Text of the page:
By Tamas Mondovics
Are You Ready Tampa Bay? It is a question that is quite familiar to most Hillsborough County residents and it is also the theme of the 2014 Tampa Bay Hurricane Expo at the Museum of Science and Industry (MOSI).
The question will ultimately be answered in the case of a major hurricane actually making its way into the Tampa Bay, which has not been the case for some time, causing some residents to take their preparedness lightly and their status for granted.
“With the tropics showing an increased activity, this is not the time to become complacent,” said NOAA meteorologist Tyler Fleming of the agency’s Ruskin office just weeks before last year’s hurricane season. “It only takes one storm to change people’s lives forever.”
To help Bay area residents get ready, Hillsborough County and the City of Tampa has joined forces with MOSI to host the annual expo as a means to educate families and help them be prepared should a major storm hit the area.
According to county officials, the event scheduled for Saturday, May 31 will start at 9 a.m. and will run until 2 p.m. at 4801 E. Fowler Ave. in Tampa, featuring plenty of children activities, exhibits and more.
This year’s theme, Are You Ready Tampa Bay?, will focus on the importance of taking actions before a major disaster to ensure residents can recover successfully and thrive after a storm.
In addition to the list of guest speakers, other planned activities include safety demonstrations, emergency vehicle displays, vendors of safety products, personal disaster preparedness and home retrofit products will be on hand to demonstrate how to be ready.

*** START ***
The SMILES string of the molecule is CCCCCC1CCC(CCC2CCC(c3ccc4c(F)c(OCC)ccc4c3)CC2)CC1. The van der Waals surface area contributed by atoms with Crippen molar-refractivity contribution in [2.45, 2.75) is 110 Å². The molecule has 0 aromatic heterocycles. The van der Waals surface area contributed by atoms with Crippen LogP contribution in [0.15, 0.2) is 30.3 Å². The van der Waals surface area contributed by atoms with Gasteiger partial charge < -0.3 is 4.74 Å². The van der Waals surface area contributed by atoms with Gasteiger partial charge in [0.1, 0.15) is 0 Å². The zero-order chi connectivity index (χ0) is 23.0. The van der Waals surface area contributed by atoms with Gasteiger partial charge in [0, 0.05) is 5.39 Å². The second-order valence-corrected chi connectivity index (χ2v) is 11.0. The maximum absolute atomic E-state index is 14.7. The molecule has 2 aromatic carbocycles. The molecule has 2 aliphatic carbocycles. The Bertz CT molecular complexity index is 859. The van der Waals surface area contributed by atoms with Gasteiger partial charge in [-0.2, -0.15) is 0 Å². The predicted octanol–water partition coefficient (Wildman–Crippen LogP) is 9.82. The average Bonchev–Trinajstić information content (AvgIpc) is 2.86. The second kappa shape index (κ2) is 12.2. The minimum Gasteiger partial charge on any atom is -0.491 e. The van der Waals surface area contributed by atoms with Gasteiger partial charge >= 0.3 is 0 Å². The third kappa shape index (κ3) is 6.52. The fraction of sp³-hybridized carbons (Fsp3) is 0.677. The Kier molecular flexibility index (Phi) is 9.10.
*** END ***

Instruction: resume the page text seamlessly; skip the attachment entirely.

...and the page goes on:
With flooding being the number one danger for Tampa Bay area residents, it is noteworthy that earlier this month many communities in Florida saw the effects of severe weather, including flooding, which prompted the State Emergency Response Team (SERT) to encourage Floridians to use caution around flooding and standing water resulting from the heavy rains in the Florida Panhandle.
Accordingly, Floridians should continue to take precautions to ensure safety during and after severe weather, and to protect life, then property. Heed all instructions from local emergency management officials and always dial 911 during an emergency.
“We urge residents and visitors in affected areas to take precautions to protect themselves and their families from potential health risks presented by floodwaters,” said Florida Division of Emergency Management Director Bryan W. Koon.
Should it occur, the first Atlantic cyclone of the 2014 will be named Arthur according to a six-year rotation cycle. The 2014 list of hurricane names will be used again in 2020. The only time that there is a change in the list is if a storm is so deadly or costly that the future use of its name on a different storm would be inappropriate for reasons of sensitivity.
For more information visit www.nhc.noaa.gov/prepare/, www.FloridaDisaster.org. or